Statins Plus Ezetimibe vs. Statins Alone
By Michael H. Crawford, MD, Editor
SYNOPSIS: A comparison of rosuvastatin 10 mg/day plus ezetimibe (10 mg/day) to 20 mg/day of rosuvastatin alone showed non-inferiority in three-year major cardiovascular outcomes, with lower LDL cholesterol levels and fewer episodes of drug discontinuation or dose reductions in the combination therapy group.
SOURCE: Kim BK, Hong SJ, Lee YJ, et al. Long-term efficacy and safety of moderate-intensity statin with ezetimibe combination therapy versus high-intensity statin monotherapy in patients with atherosclerotic cardiovascular disease (RACING): A randomized, open-label, non-inferiority trial. Lancet 2022;400:380-390.
Instead of raising the dose during statin monotherapy, adding ezetimibe could lower LDL cholesterol levels to appropriate targets and prevent adverse effects. However, long-term clinical outcome data for this approach are sparse.
Investigators from South Korea conducted a multicenter, randomized, controlled trial that included 3,780 patients from 26 centers. These patients presented with documented atherosclerotic cardiovascular disease (CVD), which included coronary, peripheral, and cerebral arterial disease, and the target LDL cholesterol was < 70 mg/dL. Subjects were randomized to receive either rosuvastatin 10 mg/day plus ezetimibe 10 mg/day or 20 mg/day of rosuvastatin alone. The authors followed patients for three years, and they permitted titration of study medications beyond the initial doses to achieve the LDL target. The primary endpoint was a combination of major CV events, CV death, or stroke. Secondary endpoints were clinical efficacy (LDL at target) and safety.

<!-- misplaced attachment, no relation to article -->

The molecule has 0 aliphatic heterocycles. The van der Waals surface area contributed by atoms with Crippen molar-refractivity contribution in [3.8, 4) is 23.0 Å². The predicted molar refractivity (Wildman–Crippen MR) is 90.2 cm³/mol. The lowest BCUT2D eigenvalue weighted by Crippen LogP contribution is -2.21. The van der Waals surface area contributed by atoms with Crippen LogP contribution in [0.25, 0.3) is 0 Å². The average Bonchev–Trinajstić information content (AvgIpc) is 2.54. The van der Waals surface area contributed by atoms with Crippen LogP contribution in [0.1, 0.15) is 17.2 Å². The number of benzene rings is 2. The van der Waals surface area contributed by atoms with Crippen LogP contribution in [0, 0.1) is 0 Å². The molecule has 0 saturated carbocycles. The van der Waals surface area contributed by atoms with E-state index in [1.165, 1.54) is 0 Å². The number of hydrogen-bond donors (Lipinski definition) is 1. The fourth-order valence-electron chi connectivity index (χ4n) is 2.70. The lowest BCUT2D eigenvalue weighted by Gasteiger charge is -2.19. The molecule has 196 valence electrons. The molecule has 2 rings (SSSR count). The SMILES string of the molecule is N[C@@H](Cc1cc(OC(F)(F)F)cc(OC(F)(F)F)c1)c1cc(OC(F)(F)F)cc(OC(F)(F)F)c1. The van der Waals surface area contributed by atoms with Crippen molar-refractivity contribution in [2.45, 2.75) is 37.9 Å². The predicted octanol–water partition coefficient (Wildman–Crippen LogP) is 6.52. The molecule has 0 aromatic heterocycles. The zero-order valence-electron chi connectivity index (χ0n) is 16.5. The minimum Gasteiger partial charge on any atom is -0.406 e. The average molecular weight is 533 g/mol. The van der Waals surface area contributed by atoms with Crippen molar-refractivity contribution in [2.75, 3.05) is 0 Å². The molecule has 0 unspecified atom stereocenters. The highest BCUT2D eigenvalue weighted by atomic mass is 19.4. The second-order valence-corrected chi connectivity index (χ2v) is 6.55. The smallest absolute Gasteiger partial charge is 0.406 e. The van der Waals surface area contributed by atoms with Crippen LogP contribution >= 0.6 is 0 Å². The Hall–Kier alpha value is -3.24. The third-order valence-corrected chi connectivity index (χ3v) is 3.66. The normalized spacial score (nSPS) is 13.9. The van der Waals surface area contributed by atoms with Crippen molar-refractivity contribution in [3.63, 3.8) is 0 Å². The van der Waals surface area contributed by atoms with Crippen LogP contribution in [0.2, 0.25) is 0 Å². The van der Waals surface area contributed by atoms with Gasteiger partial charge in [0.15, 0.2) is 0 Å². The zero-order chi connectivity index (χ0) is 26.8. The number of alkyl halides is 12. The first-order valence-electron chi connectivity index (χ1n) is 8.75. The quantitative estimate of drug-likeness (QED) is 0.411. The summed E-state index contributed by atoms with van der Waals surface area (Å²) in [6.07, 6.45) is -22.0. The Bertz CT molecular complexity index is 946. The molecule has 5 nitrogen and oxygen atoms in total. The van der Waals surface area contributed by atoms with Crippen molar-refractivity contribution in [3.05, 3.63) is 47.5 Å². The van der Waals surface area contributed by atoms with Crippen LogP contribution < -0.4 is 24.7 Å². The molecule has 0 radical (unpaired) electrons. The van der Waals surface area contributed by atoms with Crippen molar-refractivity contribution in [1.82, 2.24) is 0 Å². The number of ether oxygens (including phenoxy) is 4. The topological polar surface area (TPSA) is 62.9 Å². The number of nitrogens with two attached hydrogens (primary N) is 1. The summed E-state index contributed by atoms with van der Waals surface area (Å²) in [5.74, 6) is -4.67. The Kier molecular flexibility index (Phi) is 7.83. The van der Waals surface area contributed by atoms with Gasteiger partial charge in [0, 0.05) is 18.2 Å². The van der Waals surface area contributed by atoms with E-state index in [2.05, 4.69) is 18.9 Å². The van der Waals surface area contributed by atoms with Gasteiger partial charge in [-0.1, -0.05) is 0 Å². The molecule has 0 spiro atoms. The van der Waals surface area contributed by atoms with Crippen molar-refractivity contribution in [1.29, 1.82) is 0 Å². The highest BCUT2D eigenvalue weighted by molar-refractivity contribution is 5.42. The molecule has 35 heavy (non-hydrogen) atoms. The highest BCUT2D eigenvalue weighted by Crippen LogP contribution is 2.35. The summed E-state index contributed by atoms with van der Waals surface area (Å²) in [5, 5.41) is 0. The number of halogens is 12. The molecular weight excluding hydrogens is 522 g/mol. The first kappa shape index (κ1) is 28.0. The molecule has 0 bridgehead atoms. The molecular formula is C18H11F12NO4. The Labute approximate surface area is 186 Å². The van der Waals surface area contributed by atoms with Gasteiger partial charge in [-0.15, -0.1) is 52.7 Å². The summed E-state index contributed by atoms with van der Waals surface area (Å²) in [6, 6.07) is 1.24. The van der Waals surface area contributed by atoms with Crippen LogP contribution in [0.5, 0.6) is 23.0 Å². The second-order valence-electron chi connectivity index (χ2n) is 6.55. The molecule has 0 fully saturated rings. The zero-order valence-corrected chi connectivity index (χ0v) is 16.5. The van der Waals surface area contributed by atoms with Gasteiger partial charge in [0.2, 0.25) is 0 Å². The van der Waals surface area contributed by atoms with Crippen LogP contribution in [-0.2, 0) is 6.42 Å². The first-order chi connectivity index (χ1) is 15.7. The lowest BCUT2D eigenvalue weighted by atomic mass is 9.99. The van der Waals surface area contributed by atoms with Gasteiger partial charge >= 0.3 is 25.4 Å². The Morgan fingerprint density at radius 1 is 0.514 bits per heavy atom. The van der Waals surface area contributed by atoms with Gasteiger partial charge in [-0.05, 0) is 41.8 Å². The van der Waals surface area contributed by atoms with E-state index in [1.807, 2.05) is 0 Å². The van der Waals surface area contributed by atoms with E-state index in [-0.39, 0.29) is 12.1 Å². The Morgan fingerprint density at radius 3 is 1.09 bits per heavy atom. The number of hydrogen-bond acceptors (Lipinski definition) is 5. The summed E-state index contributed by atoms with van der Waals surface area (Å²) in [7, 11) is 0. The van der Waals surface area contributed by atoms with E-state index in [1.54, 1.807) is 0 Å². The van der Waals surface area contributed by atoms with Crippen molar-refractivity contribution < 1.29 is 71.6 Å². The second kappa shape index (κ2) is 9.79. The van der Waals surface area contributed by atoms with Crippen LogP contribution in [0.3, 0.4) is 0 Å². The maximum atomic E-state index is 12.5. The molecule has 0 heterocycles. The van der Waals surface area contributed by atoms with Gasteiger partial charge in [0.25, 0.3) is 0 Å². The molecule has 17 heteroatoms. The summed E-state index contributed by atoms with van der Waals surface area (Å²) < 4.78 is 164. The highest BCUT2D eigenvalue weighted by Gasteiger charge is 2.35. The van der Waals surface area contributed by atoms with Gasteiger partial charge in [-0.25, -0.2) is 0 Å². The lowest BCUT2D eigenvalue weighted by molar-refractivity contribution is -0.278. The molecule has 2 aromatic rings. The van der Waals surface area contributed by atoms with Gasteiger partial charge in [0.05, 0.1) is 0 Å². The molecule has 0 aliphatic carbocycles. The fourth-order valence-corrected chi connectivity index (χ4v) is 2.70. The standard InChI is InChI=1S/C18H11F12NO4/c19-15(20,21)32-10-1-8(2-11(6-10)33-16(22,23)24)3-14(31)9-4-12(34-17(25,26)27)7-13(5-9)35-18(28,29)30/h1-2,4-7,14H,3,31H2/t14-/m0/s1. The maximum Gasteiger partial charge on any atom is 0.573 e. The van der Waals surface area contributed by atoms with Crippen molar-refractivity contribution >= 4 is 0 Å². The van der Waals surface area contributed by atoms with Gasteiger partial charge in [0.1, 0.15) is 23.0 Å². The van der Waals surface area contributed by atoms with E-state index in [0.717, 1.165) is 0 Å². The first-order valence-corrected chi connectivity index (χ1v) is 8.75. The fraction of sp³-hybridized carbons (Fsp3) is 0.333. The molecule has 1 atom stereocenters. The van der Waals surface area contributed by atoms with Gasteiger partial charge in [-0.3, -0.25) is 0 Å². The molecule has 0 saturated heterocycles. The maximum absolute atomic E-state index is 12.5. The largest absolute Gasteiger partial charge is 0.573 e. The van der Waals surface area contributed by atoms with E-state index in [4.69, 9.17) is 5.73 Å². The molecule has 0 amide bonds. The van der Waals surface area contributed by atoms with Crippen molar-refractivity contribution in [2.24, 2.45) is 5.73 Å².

The primary analysis was conducted in the intention-to-treat population. Researchers assessed other outcomes in the per protocol population, excluding patients who did not receive the allocated therapy for > 5% of the study period. The average age of the study population was 64 years, 75% were men, and 96% completed the three-year follow-up. More than 90% of patients in both groups were taking the assigned therapy for all three years. Baseline characteristics, such as diabetes (37%), were not different between the two groups. The primary endpoint occurred in 9.1% of the combined therapy group and 9.9% of the monotherapy group, which met the non-inferiority margin of a < 2% difference. Investigators observed an LDL cholesterol reading of < 70 mg/dL in 72% of the combination group at three years vs. 58% of the monotherapy group (P < 0.0001). The authors noted a dose reduction or discontinuation of the study drug(s) in 4.8% of the combination group vs. 8.2% of the monotherapy group (P < 0.0001). The authors concluded moderate-intensity statin therapy plus ezetimibe was non-inferior to high-intensity statin monotherapy for the three-year composite clinical endpoint. More patients achieved LDL cholesterol levels lower than 70 mg/dL, and there were fewer intolerance-related drug discontinuation or dose reduction events.